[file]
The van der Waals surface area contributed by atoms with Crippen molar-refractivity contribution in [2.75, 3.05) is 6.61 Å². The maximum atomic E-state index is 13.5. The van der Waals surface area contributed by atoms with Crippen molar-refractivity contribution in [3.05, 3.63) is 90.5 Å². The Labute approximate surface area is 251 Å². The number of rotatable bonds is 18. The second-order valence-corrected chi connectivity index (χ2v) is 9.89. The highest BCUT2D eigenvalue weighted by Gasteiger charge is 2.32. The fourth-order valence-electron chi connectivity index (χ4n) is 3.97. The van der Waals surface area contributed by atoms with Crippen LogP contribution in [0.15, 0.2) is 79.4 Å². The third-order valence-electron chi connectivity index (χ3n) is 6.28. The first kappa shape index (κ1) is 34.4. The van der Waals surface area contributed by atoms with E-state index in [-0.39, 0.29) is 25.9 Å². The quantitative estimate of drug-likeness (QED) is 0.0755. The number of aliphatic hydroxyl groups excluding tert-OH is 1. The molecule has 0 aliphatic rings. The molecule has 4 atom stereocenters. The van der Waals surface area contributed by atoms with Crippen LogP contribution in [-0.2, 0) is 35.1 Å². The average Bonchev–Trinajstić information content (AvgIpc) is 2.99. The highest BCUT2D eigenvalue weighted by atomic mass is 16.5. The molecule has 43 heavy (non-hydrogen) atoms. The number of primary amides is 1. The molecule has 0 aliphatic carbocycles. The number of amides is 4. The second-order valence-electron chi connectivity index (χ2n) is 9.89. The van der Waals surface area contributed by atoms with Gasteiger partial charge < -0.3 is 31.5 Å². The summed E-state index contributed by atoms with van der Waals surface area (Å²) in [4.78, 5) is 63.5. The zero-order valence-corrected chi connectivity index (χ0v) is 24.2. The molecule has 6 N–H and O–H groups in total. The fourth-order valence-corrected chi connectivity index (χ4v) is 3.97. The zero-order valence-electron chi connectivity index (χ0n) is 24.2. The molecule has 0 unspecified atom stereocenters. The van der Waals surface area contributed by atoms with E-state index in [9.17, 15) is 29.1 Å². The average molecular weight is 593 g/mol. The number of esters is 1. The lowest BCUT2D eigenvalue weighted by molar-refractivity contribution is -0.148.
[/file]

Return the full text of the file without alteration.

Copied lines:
The van der Waals surface area contributed by atoms with Crippen molar-refractivity contribution in [2.75, 3.05) is 6.61 Å². The maximum atomic E-state index is 13.5. The van der Waals surface area contributed by atoms with Crippen molar-refractivity contribution in [3.05, 3.63) is 90.5 Å². The Labute approximate surface area is 251 Å². The number of rotatable bonds is 18. The second-order valence-corrected chi connectivity index (χ2v) is 9.89. The highest BCUT2D eigenvalue weighted by Gasteiger charge is 2.32. The fourth-order valence-electron chi connectivity index (χ4n) is 3.97. The van der Waals surface area contributed by atoms with Crippen LogP contribution in [0.15, 0.2) is 79.4 Å². The third-order valence-electron chi connectivity index (χ3n) is 6.28. The first kappa shape index (κ1) is 34.4. The van der Waals surface area contributed by atoms with E-state index in [-0.39, 0.29) is 25.9 Å². The quantitative estimate of drug-likeness (QED) is 0.0755. The number of aliphatic hydroxyl groups excluding tert-OH is 1. The molecule has 0 aliphatic rings. The molecule has 4 atom stereocenters. The van der Waals surface area contributed by atoms with Crippen LogP contribution in [-0.2, 0) is 35.1 Å². The average Bonchev–Trinajstić information content (AvgIpc) is 2.99. The highest BCUT2D eigenvalue weighted by atomic mass is 16.5. The molecule has 43 heavy (non-hydrogen) atoms. The number of primary amides is 1. The molecule has 0 aliphatic carbocycles. The number of amides is 4. The second-order valence-electron chi connectivity index (χ2n) is 9.89. The van der Waals surface area contributed by atoms with Gasteiger partial charge < -0.3 is 31.5 Å². The summed E-state index contributed by atoms with van der Waals surface area (Å²) in [4.78, 5) is 63.5. The zero-order valence-corrected chi connectivity index (χ0v) is 24.2. The molecule has 6 N–H and O–H groups in total. The fourth-order valence-corrected chi connectivity index (χ4v) is 3.97. The zero-order valence-electron chi connectivity index (χ0n) is 24.2. The molecule has 0 unspecified atom stereocenters. The van der Waals surface area contributed by atoms with E-state index in [9.17, 15) is 29.1 Å². The average molecular weight is 593 g/mol. The number of esters is 1. The lowest BCUT2D eigenvalue weighted by molar-refractivity contribution is -0.148.